None of them spoke English and we never chatted, not even in the compulsory greeting of peace.  On the last day that I attended I felt constrained to reach out and explain to the old man in the back row – in sign language – that I was leaving and flying to America. I only know eight Italian words, but I felt part of that community.


No matter what language it is in, the Eucharist is always the same – the actions are usually the same and what is happening is always the same. As I became a part of their community, I could see that they had an identity as well as a community.



Community and identity are the meaning of today’s Gospel.   At first it looks very negative – all about ostracizing a sinner. But in fact it’s about the Church being a community.   Saint Matthew uses the words “the Church” in today’s Gospel for the first time. It is obviously about the community of Christ.   And Jesus says that if this disagreement in the local community of faith is not dealt with, on a one to one level, then it is to be dealt with at the community level.


If the person in the wrong refuses, they are to be kicked out. Jesus says: “To be treated as a Gentile and a Tax Collector”. How awful would that be!!!! 


There are some churches that behave like this in the 21st century. People are removed from the congregation for being less than desirable or not up to scratch, and are regarded as out of communion – a worrying sign even in our own Episcopal Church.


It’s a very dangerous path. For it leads to condemnation of another Christian, no matter how weak that Christian is – and it leads to a congregation becoming exclusive. We can see that in the liberal congregations in our church, where if you’re not liberal you are excluded.


Now let’s be quite honest – there is no such thing as a pure or perfect church this side of heaven. That is why in this parish we put our trust in the “One Holy Catholic and Apostolic Church”. We profess our faith in this every Sunday in the Creed.  


For this side of heaven the Catholic Church is the nearest we can get to the other side of heaven.   When we meet to celebrate the Eucharist it is a window into that wider Church beyond the grave where there is perfect worship and a pure Church.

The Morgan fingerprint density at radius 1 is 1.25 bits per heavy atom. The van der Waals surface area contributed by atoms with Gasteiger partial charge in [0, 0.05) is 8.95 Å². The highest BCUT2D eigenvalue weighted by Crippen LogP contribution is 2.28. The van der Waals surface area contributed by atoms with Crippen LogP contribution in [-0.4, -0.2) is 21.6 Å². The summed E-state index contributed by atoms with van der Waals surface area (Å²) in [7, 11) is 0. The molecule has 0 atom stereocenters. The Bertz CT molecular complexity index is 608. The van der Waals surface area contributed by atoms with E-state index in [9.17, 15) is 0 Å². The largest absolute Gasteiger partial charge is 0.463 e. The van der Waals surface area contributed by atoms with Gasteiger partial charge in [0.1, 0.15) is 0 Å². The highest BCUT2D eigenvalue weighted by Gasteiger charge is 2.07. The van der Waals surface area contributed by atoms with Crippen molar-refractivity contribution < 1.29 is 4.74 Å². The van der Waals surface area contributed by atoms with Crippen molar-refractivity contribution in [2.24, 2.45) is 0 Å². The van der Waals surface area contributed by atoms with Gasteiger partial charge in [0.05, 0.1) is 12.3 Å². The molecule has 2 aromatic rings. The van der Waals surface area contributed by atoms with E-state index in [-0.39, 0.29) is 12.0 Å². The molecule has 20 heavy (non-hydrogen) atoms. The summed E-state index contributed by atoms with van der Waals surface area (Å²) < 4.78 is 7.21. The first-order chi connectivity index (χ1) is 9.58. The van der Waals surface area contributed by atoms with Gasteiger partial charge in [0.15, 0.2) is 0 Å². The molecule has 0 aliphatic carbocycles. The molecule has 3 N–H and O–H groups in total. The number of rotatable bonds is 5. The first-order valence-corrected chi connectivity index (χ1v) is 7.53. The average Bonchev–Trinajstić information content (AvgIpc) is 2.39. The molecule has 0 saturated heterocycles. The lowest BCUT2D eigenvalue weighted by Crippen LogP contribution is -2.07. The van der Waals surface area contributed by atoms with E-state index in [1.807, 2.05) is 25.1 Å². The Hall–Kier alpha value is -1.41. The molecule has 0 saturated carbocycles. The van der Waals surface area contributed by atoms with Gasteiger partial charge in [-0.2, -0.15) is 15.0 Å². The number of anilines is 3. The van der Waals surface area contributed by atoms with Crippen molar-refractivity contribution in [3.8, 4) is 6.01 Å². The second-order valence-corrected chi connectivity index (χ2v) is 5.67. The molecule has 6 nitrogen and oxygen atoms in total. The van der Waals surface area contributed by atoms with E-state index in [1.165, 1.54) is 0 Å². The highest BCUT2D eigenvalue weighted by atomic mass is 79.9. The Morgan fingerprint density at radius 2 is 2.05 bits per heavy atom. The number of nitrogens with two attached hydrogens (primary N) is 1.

We should be able to leave Mass saying that we have caught a glimpse of heaven.  


You will notice in the Creed we say: “I believe One Holy Catholic and Apostolic Church”. We don’t say I believe in the Church, like we would say I believe in the Chargers or the Padres (though our faith in that is tested at the moment!). But we say we believe the Church. We trust its unbroken teaching and we try to follow its ways.


That is why in Saint Matthew 18, after Jesus refers to a member of the Church who has sinned, he goes straight to the declaration that the Apostles are guven authority for the binding and loosing of sins. You will remember he said this just two chapters before, in chapter 16, when he says to Peter he would have the power to bind and loose sins. It was a promise given to the Church through the Apostles.


In the context of Saint Peter and the Apostles being given the keys to the kingdom of heaven there was a gift to the Church of pronouncing Jesus’ forgiveness. It is a promise and a responsibility given to the Church from the very beginning. The Church should be imparting Jesus’ forgiveness. We know that this is true, because ever since then Jesus’ forgiveness is offered in the Sacrament of Confession. And also in a general way, when we meet to celebrate the Eucharist, for there is always the confession.


So you see in chapter 18, as Jesus relates to the situation of even a notorious sinner, he is reminding us that the job of the Church is not to condemn but to pronounce forgiveness for sins. Churches cannot be judgemental. On the contrary – churches are to be agents of God’s forgiveness and love. Therefore a church worthy of Our Lord will always be opening its arms to all sorts of people – because it offers to everyone the love and forgiveness of Jesus, which we all need.


The identity of every church community is surely based on this love and forgiveness – no matter where we live, or what language we speak.  


As Romans 12 makes clear in today’s epistle, we Christians speak a universal language. It is the language of real love.


And when we Christians speak the language of real love, there is Jesus in the midst of us.